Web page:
English Department, Walailak University
This paper explores the role of food narratives used in English classrooms of southern Thailand. In the context of this pilot study, students enrolled in a Contemporary English Language and Communication course were asked to participate in a group discussion entitled International Food Symposium. The goals of this activity were not only to encourage the students to employ food discourse to negotiate meanings but also to respond to the Mcdonaldization phenomenon. In doing so, ten English major students were asked to revisit their roots by drawing on foods meaningful to their academic and personal selves to tell a story related to the foods. These foods included those that were dying or attempting to survive from within the competitive global market. To create an autonomous learning atmosphere, one student with advanced English skills was chosen to be a chair of the symposium. Ultimately the students raised various issues pertaining to food discourse. These included history, production, consumption, beliefs, myths, taboos and current challenges. In the end, the students self-critiqued their performance and reflected upon their experiences from the symposium and the food research. This classroom-based research demonstrated how pivotal food narratives were for enhancing students’ critical thinking skills, empowering students’ identities and nurturing local cultures. In particular, the discourse of food could cast light on what it meant to learn English meaningfully and critically. The recognition of food power and the inclusion of sociopolitical contexts in English classrooms proved significant for teaching and learning English in the 21st century.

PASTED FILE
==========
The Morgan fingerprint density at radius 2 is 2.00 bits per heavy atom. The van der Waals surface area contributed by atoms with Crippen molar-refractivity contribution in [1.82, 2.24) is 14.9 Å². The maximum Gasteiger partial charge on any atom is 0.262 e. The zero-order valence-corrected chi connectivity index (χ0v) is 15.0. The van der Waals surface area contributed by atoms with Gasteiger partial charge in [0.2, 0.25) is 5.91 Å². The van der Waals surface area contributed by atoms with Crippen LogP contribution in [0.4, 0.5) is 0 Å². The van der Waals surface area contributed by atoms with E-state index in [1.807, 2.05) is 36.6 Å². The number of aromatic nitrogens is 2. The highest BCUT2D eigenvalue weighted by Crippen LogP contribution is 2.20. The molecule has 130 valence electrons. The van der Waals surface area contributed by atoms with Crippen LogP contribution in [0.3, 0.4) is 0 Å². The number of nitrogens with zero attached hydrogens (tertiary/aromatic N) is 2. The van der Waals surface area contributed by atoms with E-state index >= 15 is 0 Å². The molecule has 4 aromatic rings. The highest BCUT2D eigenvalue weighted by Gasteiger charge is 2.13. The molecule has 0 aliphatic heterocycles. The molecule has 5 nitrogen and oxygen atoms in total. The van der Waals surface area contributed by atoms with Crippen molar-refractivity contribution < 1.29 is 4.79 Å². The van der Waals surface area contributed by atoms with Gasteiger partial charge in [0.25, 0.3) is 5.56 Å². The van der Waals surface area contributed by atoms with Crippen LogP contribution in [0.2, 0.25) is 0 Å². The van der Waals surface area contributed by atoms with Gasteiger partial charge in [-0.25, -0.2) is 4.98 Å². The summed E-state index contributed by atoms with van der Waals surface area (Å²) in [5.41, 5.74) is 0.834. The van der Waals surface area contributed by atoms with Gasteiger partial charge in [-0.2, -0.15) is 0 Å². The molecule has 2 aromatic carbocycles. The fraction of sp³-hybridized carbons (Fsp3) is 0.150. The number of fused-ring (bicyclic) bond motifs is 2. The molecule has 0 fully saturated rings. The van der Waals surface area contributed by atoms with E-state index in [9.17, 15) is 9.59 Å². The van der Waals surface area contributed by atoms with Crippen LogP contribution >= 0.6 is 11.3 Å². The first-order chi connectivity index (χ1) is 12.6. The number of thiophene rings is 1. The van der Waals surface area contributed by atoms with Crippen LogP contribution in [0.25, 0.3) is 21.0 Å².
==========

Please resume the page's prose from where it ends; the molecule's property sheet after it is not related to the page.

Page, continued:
(Presented in the International Conference – Thai Food Heritage: Local to Global, 4-6 August 2009, Tawana Bangkok Hotel, Bangkok, organized by The Project of Empowering Network for International Thai Studies (ENITS), Institute of Thai Studies, Chulalongkorn University with support from the Thailand Research Fund (TRF))